There’s empty sloganeering and then there’s achieving real change. The first may be easy to achieve with a few Facebook ‘shares’, but to truly impact on the greater good of society, action, organisation, and flexibility are vital. One group who embodies this is the National Union of Students (NUS).
The Early Days
The years after World War I saw Britain counting the costs of the most brutal military action in recent memory. Out of this was a general desire for peace, especially amongst the student population. In 1922, ex-serviceman Ivison Macadam worked with others to form the NUS.
As President of the NUS, Macadam had a noble goal, namely for his organisation to be represented in the Prague-based Confederation Internationale des Etudiants. This Confederation’s vision to promote friendship and understanding between those perceived as the future leaders of different nations spoke strongly to the NUS’s ideals.
Merging Idealism with Pragmatism
By 1930, it had became apparent that the NUS would need to focus its priorities on commercial endeavours in order to fund the on-going travel required for international meetings. NUS Travel was set up to achieve this end, proving to be successful.
In 1965, the NUS went on to establish Endsleigh, a specialist student insurance company. This answered the needs of students who were unable to attain competitive insurance at the time and went onto become one of the largest insurance retail operations in the UK.
Sadly, the global economic crisis of the 1970s was too much for the NUS’s commercial ventures to withstand. NUS Travel spiralled into bankruptcy and Endsleigh was sold. However, the NUS and Endsleigh still enjoy a strong relationship. Ironically, it was the NUS’s more idealistic stance that would ensure its survival.
Embracing the Spirit of Protest
Perhaps in response to Macadam’s post World War I mentality, the NUS was committed to educational research rather than politics and protest. Even today, the NUS operates a strong research arm, in the fields of market research, social research, ethical research, and environmental research.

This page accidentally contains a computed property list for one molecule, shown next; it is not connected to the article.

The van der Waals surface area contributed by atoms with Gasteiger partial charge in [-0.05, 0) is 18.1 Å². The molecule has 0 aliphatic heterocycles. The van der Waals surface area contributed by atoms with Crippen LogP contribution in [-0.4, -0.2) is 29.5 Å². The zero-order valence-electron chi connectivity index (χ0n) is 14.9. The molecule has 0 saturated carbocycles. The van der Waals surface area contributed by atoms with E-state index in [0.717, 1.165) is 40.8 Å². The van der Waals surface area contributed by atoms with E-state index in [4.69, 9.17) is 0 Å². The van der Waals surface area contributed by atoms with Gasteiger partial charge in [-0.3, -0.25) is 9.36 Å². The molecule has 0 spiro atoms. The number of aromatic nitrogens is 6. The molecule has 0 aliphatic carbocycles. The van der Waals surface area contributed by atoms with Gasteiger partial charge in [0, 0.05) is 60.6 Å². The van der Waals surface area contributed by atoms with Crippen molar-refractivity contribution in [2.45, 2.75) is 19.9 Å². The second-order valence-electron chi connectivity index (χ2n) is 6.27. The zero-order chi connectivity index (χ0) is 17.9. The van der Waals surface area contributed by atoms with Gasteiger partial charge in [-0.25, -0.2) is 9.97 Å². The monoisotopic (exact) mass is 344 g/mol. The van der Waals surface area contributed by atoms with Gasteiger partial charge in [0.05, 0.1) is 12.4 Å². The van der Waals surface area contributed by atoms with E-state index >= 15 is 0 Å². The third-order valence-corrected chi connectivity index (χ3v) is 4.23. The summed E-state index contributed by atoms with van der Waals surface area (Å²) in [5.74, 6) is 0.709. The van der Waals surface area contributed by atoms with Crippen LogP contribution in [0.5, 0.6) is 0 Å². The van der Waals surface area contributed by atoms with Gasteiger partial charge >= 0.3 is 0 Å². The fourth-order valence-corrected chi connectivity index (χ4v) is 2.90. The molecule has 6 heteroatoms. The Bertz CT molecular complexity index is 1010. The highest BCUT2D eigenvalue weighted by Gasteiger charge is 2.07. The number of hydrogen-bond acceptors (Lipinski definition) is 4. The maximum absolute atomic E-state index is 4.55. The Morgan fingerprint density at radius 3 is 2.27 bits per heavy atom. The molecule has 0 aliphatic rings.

However, the climate of the 1960s was one of action through agitation, and many were increasingly unhappy with then-president Trevor Fisk’s desire to focus on issues such as grants, teachers’ salaries, and education. Fisk’s challenger, Jack Straw, insisted on protest and political discussion. This would usher in a new era of change.
A Fighting Spirit
As with its other endeavours, the NUS soon became a force to be reckoned with, especially within the liberation and anti-apartheid movements. One example of this became apparent in 1973, when the NUS became the first UK-wide to pass policy in favour of gay rights. Proving it was prepared to stake its leadership upon its principles, the NUS would go on to elect its first female president in 1977 and its first black president in 1978.
This fighting spirit has remained intact throughout the years, with the NUS forcing the government to scrap a 1983 attempt to introduce tuition fees. 2007 saw the NUS defeat HSBC’s attempt to end interest-free student overdrafts, and 2010 saw the mobilisation of 50,000 people in protest against higher fees. In 2012, the NUS LGBT campaign was integral to the lifting of an outdated blanket ban that saw gay men unable to donate blood.
Carrying its Ethos into the Future
Rather than make blanket changes in its focus, the NUS continues to wield considerable power in the political, research, and social spheres. There are even new commercial ventures, including a national purchasing consortium to give students’ unions good prices from suppliers, and NUS digital, which allows for the NUS’s 7 million members to communicate more effectively.
Macadam’s basic ethos also remains active. The Union of Students in Ireland (USI) and the NUS joined forces in 1972, proving that two countries at war could still communicate with peace and understanding. Macadam himself would be proud.
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